What Will Your Generator Derate Be and Why?

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Before you purchase a generator, it’s essential to calculate the size you need, expressed in watts of power, by tallying up the needs of the equipment that will run on it. This size calculation includes the maximum watts required for all equipment to start and run at peak power. After sizing a generator and buying one based on this figure, you’d expect everything to run on it without a problem, but generator derate can get in the way.

What is generator derate, and how can you mitigate it to get the most power from your backup source of electricity? In this blog post, we’ll explore generator derate and explain what can cause your generator to perform less powerfully. We’ll also discuss adjusting surroundings and fuel types to get the most out of your backup power source.

Derate Defined

According to the U.S. Energy Information Administration, derate refers to a temporary decrease in generator capacity due to system changes, equipment modification, operational differences, or environmental factors. Unless the deration occurs due to a generator modification, transient conditions typically cause the problem. In some cases, a generator operator may derate the generator to extend the life of the engine, which also reduces the generator’s power output.

Factors Causing Deration of a Generator

Aside from mechanical modification of a generator, equipment age and environmental factors top the list of causes for generator deration. Let’s consider the specific environmental causes that the Electrical Engineering Portal says can temporarily or permanently affect your generator’s capacity:

  • High cooling water temperature
  • Altitude
  • Dust
  • Humidity
  • Corrosive atmosphere

Of all corrosive elements, salt damages generators most frequently and can permanently damage components. For example, humid, salty air, such as that found in a seaside area, can cause corrosive damage to the winding insulation the protective layer around the coils inside the generator which can lead to device failure.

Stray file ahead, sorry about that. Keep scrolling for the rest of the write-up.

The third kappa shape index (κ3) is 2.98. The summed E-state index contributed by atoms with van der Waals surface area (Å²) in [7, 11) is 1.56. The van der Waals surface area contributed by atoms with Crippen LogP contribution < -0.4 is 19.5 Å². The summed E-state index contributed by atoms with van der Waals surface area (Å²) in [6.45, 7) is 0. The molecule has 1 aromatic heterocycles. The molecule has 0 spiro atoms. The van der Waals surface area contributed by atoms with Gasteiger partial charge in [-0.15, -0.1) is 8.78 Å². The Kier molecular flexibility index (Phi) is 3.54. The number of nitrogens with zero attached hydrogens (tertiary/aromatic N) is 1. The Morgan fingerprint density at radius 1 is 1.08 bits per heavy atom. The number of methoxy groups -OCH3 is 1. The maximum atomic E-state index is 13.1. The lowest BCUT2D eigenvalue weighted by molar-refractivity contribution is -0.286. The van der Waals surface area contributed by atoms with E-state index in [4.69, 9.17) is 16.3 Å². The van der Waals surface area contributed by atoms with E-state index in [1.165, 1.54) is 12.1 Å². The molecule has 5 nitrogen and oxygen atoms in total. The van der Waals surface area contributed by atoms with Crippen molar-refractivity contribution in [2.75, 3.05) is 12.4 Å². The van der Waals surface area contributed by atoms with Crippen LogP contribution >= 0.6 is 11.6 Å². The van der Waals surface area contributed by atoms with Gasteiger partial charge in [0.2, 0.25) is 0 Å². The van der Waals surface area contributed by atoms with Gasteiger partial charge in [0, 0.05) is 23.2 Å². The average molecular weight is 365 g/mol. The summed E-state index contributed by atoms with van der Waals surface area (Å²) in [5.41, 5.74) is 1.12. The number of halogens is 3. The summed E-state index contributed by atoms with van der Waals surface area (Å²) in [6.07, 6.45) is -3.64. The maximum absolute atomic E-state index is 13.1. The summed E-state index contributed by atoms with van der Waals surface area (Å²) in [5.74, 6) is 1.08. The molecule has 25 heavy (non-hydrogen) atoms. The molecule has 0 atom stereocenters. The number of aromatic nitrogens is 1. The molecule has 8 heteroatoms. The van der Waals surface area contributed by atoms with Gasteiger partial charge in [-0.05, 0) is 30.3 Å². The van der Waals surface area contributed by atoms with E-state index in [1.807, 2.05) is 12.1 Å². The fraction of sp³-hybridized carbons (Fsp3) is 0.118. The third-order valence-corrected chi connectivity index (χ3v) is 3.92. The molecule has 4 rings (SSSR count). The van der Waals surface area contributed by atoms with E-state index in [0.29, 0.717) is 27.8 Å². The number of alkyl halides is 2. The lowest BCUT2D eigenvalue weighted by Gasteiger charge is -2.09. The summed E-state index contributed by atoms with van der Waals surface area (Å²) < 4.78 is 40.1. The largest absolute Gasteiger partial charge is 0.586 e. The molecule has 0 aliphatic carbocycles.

Generator Derate and Altitude

Changing environmental factors make it challenging to adjust your generator output rating calculation so you can accurately plan which equipment you can operate. However, altitude is a constant that you can plan on using a standard derating formula. For every 1,000 feet increase in altitude, a generator loses about 4% capacity.

Generator Derate and Temperature

Ambient temperature significantly affects engine output. Developers design engines to operate within specific parameters, including an ambient temperature range. When the temperature rises above the engine’s ideal operating conditions, it causes a derate. A 10-degree difference from optimum conditions can reduce power by 5% to 10%. Operating a generator in overly cold conditions also causes less than optimum performance.

Fortunately, you can control the temperature under which your generator operates. Use temperature control products to extract heat from the engine’s cooling system. If the generator runs in overly warm conditions, it reduces engine performance and uses more fuel.

Protecting a Generator from Environmental Conditions

Although environmental factors in power generation can affect your generator capacity, simple mitigation methods can ensure a reliable generator load. One strategy is to build an enclosure to protect your generator from corrosive elements as well as conductive and abrasive dust.

Construct an enclosure that’s large enough to accommodate a space heater or dehumidifier. Maintaining an ideal humidity level will protect the generator from moisture-related issues. For example, if you’re using a space heater to dry the air in cold, damp weather, maintain a temperature of at least 41F (5C) without exceeding 104F (40C). This is the generally accepted safe operating temperature range for most generators. However, ideal temperature ranges may vary, so check the requirements for your generator model to ensure it operates efficiently and safely.

Choosing an Alternative Fuel

Many of today’s generators operate on more than one fuel. Using the recommended generator fuel choices can maximize output, even in less-than-perfect conditions. Dual fuel generators offer versatility. Although diesel generators typically provide the most efficient operation, a generator that can operate on more than one type of fuel can help you avoid diesel engine derating. That’s because fuels differ in their derating factors. For example, natural gas generators have a 5% derate factor, but liquid propane has a derate factor of 2% to 3%, depending on elevation.

Manufacturers of multiple fuel generators note the optimum operating conditions using each fuel. Check your generator’s owner manual to determine which fuel type is best under the conditions you’ll need to operate the machine.

Getting the Most Out of Your Generator

A derated engine operates at less than optimum capacity. While you can’t always control external factors that lead to less-than-ideal operating conditions, you can take steps to minimize the impact.

Before you buy a new generator, contact us for a consultation. We’ll work with you to evaluate the impact of your pending purchase and help you choose a generator that meets or exceeds your specifications. Let our engineering support team help you choose the right device and devise methods to maximize capacity. Don’t go it alone. Let our experts help you select a generator designed to operate in your typical conditions and provide the maximum watts you need.